Parking Policy 101

TransForm headshot for the Policy Advocacy Manager, Hayley Currier

Two people talking while walking through a farmers marketImagine closing your book after your bus trip across town, walking across a bustling plaza amid smells of sugary churros and bison meatballs. You stop to pick up a few essentials at the market, then pick up your preschooler from after-school care. Holding your child’s hand and hearing about today’s art project, you let bicycles and scooters pass before crossing the bike lane to your apartment.

Now imagine getting off the bus in the middle of a sea of cars and asphalt twice as big as the only park in your neighborhood. You dodge a steady stream of cars, breathing in exhaust, as you look for your car that you’ve paid to park all day. You drive 15 minutes to the market, weaving through yet another sea of asphalt, only half full, to find a parking space. You pick up items for dinner, then drive 15 minutes again — this time to after-school care, fighting for a safe place to pull up to the curb amid the idling, double-parked cars. You gather your child and drive another 15 minutes home and pull into a final parking lot next to your apartment building, where your car sits overnight amid a herd of other vehicles that spent the day similarly.

These experiences are both real, resulting from radically different approaches to parking and land use planning. When we plan around transit and walkability, we ensure that it’s easy and safe to get to work, run errands, and reunite with friends and family. When we plan around cars, we require more and more space for them, which then requires a car to get around, which then requires more space. This is a vicious cycle that keeps us invested in driving instead of reducing emissions and pollution, as well as decreasing transportation costs.

Let’s talk about parking.

In order to build more of the walkable, affordable neighborhoods that improve life for everyone, we must only build the parking we truly need, smartly manage the parking we have, and convert the parking that we don’t need to healthier uses. This approach, gaining momentum across the Bay and the state, is at odds with decades of car-centric planning and infrastructure. Often, existing law actually requires the construction of new parking, whether or not it's needed or even wanted by the community. Cities and counties have the opportunity to change the vicious cycle of car-dependency by taking a closer look at their parking codes and zoning laws to minimize the construction of new parking, employ pricing, technology, and managers to ensure that we’re optimizing the parking we have, and incentivize the creation of parks and housing out of the oversupply.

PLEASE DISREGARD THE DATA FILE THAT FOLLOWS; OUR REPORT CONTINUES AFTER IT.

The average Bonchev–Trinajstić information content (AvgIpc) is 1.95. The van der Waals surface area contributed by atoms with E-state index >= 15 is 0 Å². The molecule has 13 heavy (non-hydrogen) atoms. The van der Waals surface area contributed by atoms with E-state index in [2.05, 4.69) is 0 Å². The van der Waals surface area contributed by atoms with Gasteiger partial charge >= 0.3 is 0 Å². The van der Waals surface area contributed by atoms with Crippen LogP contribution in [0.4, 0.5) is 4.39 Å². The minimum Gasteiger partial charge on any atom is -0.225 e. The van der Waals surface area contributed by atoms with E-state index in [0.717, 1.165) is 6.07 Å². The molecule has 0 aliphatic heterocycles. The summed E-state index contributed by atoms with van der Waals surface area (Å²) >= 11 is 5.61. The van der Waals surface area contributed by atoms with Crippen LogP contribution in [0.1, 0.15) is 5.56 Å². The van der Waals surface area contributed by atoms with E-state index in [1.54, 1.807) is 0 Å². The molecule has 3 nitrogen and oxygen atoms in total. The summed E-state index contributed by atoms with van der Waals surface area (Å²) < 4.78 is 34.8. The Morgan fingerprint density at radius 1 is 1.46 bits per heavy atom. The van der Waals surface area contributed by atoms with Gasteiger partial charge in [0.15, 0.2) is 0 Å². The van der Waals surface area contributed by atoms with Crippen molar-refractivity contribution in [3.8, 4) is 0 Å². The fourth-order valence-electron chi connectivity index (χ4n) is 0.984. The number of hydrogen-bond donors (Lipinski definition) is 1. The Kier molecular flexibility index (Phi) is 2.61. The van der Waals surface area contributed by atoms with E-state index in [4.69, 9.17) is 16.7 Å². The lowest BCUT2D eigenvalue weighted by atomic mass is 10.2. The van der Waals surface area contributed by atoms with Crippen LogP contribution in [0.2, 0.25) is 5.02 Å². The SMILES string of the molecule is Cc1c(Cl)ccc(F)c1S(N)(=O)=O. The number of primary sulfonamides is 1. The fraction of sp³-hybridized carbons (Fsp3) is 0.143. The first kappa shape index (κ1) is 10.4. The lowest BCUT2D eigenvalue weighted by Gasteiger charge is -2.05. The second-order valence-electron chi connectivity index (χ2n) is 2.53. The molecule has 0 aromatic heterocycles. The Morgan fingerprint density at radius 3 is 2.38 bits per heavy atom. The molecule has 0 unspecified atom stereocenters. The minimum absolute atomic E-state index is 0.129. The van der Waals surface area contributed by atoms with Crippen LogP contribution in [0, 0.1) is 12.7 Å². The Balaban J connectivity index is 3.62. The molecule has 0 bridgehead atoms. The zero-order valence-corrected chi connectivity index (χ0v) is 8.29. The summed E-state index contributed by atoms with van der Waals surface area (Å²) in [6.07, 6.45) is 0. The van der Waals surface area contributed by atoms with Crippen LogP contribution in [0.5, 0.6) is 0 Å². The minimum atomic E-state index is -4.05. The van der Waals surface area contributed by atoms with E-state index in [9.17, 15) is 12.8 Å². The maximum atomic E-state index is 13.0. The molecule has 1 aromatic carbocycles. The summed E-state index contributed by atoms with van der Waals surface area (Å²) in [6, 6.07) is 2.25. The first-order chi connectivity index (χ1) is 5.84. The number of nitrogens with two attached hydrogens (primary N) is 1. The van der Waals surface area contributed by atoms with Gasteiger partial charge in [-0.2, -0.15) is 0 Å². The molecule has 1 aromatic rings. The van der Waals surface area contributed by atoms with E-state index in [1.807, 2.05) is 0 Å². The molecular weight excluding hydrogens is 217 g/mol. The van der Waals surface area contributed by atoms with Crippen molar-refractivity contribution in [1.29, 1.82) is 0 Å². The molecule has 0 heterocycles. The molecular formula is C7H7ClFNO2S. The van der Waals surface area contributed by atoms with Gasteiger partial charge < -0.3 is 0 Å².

It’s hard to manage a thing when you don’t know what you have, which is why we’ve been supporting our partners at SPUR in the development of a new Parking Census — a database of all the parking spaces in the nine-county Bay Area, including spots on streets, in lots, and in garages, for both residential and commercial purposes. Join me, lead researcher Mikhail Chester, Hilary Nixon of the Mineta Transportation Institute, and Laura Tolkoff from SPUR on Monday, February 28 from 12:30-1:30 to hear about the findings, the implications for parking policy, and how to ensure equitable outcomes as we work to put people instead of cars at the center of our land use planning.

The Bay Area Parking Census is produced by the Mineta Transportation Institute (MTI) in partnership with SPUR. The research was conducted on behalf of MTI by Dr. Mikhail Chester from the School of Sustainable Engineering and the Built Environment at Arizona State University. TransForm and Urban Habitat served as project advisors.


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